- Give each group (if playing with the entire class) or each individual (if playing in a small group) two objects that they can use while playing. This can be anything really… erasures, slips of paper, popsicle sticks or game pieces. It doesn’t matter what they are, as long as each group (or individual player if playing in small group) has 2. I just keep track of this on my own in the distance learning classroom.
- The object of the game is to have the most points at the end. The teacher can set a time limit to determine when the end arrives. It’s good if you can set a timer, but without students seeing the countdown. If players arrive at the “Fin” slide activity is done.
- Determine the order that the groups or individuals will play in.
- Begin on the first slide. The first player (or individual player if playing in small group) identifies the picture or responds to a prompt either by speaking or writing. If correct (clicking on the slide will show the correct answer) the group or player gets a point. If the answer is incorrect no point are awarded or lost and play continues with the next group (or individual).
- The next group (or individual) can decide to advance (¡Adelante!) to the next slide and identifies the picture or responds to a prompt. However, there are slides that say “¡Caramba!” instead of a picture or prompt and the group (or individual) loses all of their points. At any time a group (or individual) can choose not to advance and skip a turn. They can only to this twice in the game and must hand over the an object mentioned in the set up.
- If a group or individual decides not to advance the play continues with the next group (or individual).
- Once a group (or individual) has used both of their “skips” they must advance to the next slide when it is their turn.
- Players should not assume that there are not 2 “¡Caramba!” in a row. There is no pattern.
- Change up the order of the slides and location of the “¡Caramba!” if you use the activity multiple times so that students can’t anticipate where the “¡Caramba!” are.
- Depending on the proficiency level of students they can be required to identify the picture (novice level) or use it in a complete sentence (Novice High to Intermediate). If it is a prompt it will require a novice high or intermediate response.
- Set an alarm on a timer and when it goes off the game ends and the group (or individual) who has the most points at that moment is the winner. It is best to play between 20-30 minutes, though the teacher can adjust this based on the dynamics of the class. Or, if players arrive at the “Fin” slide activity is done.
You can copy the template to your Google Drive by clicking HERE. Fill in the prompts to fit your needs on each slide. Copy as many slides and ¡Caramba!/ Zut! that you would like and put them anywhere you would like, and as many as you would like.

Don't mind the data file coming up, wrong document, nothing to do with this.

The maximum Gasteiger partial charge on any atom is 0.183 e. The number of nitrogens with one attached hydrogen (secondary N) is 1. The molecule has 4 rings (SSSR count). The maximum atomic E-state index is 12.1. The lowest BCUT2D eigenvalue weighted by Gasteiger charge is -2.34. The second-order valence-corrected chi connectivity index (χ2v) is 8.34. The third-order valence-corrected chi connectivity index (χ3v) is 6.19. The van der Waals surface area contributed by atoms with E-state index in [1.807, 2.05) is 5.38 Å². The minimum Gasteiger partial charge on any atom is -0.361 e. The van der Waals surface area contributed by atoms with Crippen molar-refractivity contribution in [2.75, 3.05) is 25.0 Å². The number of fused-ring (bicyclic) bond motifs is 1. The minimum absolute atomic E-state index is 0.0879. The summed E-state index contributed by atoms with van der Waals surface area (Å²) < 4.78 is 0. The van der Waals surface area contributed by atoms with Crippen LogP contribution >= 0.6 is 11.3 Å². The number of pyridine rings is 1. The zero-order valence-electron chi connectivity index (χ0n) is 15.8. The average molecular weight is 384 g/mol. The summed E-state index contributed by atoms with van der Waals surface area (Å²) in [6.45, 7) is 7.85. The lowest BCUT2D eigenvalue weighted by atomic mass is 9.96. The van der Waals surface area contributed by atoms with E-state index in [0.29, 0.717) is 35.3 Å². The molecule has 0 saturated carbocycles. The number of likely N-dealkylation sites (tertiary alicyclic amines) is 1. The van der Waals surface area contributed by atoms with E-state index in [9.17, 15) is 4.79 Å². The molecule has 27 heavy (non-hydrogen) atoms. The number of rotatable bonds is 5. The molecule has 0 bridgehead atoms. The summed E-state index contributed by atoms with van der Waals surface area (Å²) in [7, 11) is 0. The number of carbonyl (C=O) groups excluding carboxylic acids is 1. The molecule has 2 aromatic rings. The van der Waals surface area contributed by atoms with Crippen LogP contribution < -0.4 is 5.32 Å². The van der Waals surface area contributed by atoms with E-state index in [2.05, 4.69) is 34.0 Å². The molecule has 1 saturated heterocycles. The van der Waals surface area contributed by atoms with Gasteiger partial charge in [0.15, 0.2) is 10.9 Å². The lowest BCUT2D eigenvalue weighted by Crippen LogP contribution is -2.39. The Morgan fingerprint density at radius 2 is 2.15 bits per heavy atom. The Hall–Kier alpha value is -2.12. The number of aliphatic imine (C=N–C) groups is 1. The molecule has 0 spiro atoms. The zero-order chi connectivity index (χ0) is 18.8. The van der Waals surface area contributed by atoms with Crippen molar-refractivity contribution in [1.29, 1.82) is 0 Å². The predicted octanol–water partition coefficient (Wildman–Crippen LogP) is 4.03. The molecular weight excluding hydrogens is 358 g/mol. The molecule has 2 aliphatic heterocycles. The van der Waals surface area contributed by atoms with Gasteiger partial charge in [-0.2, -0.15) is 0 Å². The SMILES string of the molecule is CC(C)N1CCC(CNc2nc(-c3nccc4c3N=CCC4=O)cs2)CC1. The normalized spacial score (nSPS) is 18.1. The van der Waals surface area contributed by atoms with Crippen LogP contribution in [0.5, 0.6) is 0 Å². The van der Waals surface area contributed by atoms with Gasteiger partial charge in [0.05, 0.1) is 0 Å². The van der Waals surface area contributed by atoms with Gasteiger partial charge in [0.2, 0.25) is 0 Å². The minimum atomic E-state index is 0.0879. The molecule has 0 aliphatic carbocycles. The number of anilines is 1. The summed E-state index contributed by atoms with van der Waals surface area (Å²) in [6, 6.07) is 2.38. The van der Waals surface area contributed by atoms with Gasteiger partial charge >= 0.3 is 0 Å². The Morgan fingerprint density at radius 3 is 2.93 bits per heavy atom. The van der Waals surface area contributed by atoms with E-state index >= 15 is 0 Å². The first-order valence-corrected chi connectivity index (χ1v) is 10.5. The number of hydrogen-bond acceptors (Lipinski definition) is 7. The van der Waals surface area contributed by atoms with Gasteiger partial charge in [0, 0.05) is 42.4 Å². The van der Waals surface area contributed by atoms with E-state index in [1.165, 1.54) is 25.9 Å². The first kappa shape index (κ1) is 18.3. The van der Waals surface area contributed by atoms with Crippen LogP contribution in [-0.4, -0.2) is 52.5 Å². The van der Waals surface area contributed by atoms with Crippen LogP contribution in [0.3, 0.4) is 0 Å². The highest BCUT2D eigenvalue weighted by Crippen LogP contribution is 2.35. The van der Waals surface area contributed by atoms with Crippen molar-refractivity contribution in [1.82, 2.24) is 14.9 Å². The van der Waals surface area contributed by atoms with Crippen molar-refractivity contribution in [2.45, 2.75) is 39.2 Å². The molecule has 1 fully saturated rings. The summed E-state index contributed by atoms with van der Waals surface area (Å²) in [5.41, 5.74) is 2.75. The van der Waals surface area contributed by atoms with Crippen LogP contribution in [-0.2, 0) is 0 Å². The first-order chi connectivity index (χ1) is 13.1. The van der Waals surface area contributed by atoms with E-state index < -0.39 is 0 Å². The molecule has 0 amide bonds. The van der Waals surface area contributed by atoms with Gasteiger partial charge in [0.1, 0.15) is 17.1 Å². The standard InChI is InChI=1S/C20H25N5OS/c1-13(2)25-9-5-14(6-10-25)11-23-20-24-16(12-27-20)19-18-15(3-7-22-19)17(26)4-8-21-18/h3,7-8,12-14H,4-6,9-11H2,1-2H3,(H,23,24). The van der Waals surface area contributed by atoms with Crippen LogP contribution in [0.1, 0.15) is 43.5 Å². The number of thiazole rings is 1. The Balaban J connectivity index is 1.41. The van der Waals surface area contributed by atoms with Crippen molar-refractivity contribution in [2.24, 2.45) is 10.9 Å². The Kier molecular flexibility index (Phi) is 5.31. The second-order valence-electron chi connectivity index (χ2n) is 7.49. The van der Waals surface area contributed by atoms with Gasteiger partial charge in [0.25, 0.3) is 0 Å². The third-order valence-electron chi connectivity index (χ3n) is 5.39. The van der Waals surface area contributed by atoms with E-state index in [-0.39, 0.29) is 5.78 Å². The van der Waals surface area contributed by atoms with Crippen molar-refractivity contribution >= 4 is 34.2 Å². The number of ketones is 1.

If you teach multiple grade levels, or various proficiency levels, you probably like to find an activity or project that can be used across levels. I would like to share a project with you that you can use with novice and intermediate learners. It is essentially the same concept. It differs only in how students engage with the content that they produce.
Students create a time capsule that is a snapshot of their life over the past year. I typically do this as the school year, so you will see 2019-2020 in the examples. I have students do this digitally in Google slides. I have seen in done in a journal as well with pictures and writing glued to the pages. While the tactile nature and opportunities for creative design are more apparent with the physical product I find that that it is logistically easier to manage when it is digital.
Students begin by responding to prompts in the target language.
- Personal adjectives (3) to describe yourself:
- Family (name, age, relation):
- Gratitude (3 things you are thankful for or appreciate):
- Teachers and Subjects:
- Friends :
- Activity :
- With whom?:
- Activity :
- With whom?:
- Activity :
- With whom?:
- Film/TV/Netflix/Amazon :
- Favorite Move or TV Program:
- Favorite Actress or Actor:
- Favorite Book:
- Favorite Writer:
Once these are done students find pictures to go along with each of these topics and put them in google slides. I provide the template and they fill it in.
The final step is where the projected is differentiated by proficiency level. You can see a review of proficiency levels here.
Novice mid to novice high students write about what is “in” their time capsule and these sentences go on each slide with the images. At this level I usually provide sentence starters as well, such as “My favorite actress is…” or ” My math teacher is…” At this proficiency level the work is done in the present.
Novice high to intermediate low students write as if they were opening the time capsule in five years and write about they did, what they liked, who their teachers were, etc. five years ago. For languages with preterite and imperfect tenses, this lends itself to distinguishing between the preterite and imperfect. Students at this level tend (in my experience) to be better with the preterite. For the sentences that would require the imperfect I typically provide sentence starters.
Intermediate low to intermediate mid students write as if they were opening the time capsule in fifty years and writing about they used to do, what they liked, who their teachers were, etc. fifty years ago. For language with preterite and imperfect tenses, this lends itself to using the preterite and imperfect accurately, and it provides an effective way to contextualize the tenses.